Already available in Australia, the US and some European companies, AktiMate's Mini is now distributed in the UK, and is described as “first and foremost a serious hi-fi loudspeaker”, enhanced by the addition of an iPod docking station and selling for around £330. An additional pair of RCA Phono outputs also allows connection ofa second AktiMate system for use in another room, or a subwoofer, and a video output can feed iPod material (eg display info) to a larger monitor. Features include an encoder type volume control on the powered speaker, and a compact remote control handset. Input impedance is10kohm, the toroid transformer is a generous 120VA, and each speaker is 185x300x210mm (wxhxd).
Attractively finished in piano lacquer ivory white, these tidy looking compact loudspeakers had neat, well fitted trim rings around the drivers and a modern grille-less appearance (except for a protective mesh over the tweeter). A small pair of field glasses could help read the intrinsically small display of an iPod when inserted in the left hand speaker dock, and the handset's firing angle is very narrow, so good aim is required to home in on the sensor window of the left speaker. This channel has all the electronics including stereo amplification, connecting to the wholly passive right hand speaker via an economical twin cable. One could point out the potential mismatch effects of one channel being passive and the other carrying all the electronics, with a consequently different internal volume and structure. One could also query the wisdom of supporting the iPod music source on a inherently vibrating top surface. While neither factor is exactly good audiophile practice, they seem acceptable enough compromises in view of the reasonable price.
The supplied soft foam rubber feet could support the speakers on a shelf or desk top, but these speakers have at least the potential for true hi-fi performance and therefore deserve at least some care in positioning to achieve a clean sound and a well balanced stereo soundstage.
The Epos style bass driver has a familiar satin finish, mineral-loaded polypropylene cone and a fixed dust cap; the tweeter has a miniature neodymium magnet and25mm alloy dome. Bass reflex loaded via a good size port on the rear, this may need to be tamed by a sock if the speakers are placed near a wall, to help moderate the resulting bass excess. The speakers use fourth-order passive crossovers, so strictly speaking are 'powered' rather than 'active', the latter designation reserved for designs with a separate amplifier per driver fed from an electronic crossover.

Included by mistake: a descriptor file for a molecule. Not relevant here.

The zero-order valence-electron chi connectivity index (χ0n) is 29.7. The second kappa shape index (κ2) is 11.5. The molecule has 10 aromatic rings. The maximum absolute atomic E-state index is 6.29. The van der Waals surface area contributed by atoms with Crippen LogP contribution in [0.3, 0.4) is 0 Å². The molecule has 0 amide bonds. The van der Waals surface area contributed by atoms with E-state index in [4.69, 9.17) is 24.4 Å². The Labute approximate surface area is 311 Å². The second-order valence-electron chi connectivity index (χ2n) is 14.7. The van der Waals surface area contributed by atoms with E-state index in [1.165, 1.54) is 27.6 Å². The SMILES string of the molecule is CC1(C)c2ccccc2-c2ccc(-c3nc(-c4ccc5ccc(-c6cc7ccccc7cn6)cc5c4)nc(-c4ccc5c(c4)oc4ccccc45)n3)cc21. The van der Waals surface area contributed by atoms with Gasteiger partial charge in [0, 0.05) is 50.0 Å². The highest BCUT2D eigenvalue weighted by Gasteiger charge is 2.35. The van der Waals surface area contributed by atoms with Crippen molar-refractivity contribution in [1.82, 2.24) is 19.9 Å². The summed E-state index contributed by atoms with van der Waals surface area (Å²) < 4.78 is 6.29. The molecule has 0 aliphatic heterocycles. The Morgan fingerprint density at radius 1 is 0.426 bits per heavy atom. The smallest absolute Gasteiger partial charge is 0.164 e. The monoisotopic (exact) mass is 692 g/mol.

Preliminary tests on what turned out to be a first pair revealed a promising enough sound but with a 20dBdeep notch at around the 4kHz crossover frequency (see frequency response graph). Creek thought that this was not correct so sent another pair, where the notch was fixed, but they also sounded rather different; inspection revealed a crossover component of significantly different value, of which more later.
The 'corrected' second sample seemed to have had rather more done to it than just reversing the tweeter phase to fix the measured response notch. The component change may have fixed the notch, but now the sound quality was rather different. It seemed rather forward in the lower treble, lacking the air and sparkle and transparency of the first, and frankly was not as much fun to listen to, notch notwithstanding.
Brief lab tests were carried out. Frequency response measurements showed that the first sample (red trace) was consistently out of phase around the crossover point for nearly all axes. Here the lower treble is also 4dB above the midrange on average, then falling away to -3db by20kHz. There is also a small prominence around 1kHz.The second sample showed much better integration between midrange and treble, with a 1/3-octave smoothed treble extending to 20kHz +/-2dB. Ironically, while the first sample sounded tolerably well balanced, the second sample had lost some of what might well have been an artificial sparkle and clarity heard in the first, and was consequently less transparent, lively and revealing in comparison.
While that notch is directly related to a measured frequency response, this is not comparable to a pickup cartridge or amplifier flaw which necessarily pervades the entire output. With a loudspeaker a response notch may only be visible in the parts of the space over which measurements might be taken, and may not figure strongly in the more relevant room-coupled far-field averaged 'power' response. It may therefore sound nothing like as bad as it looks. Consequently there is rather more to the difference between the two speakers than that seen on our axial response graphs.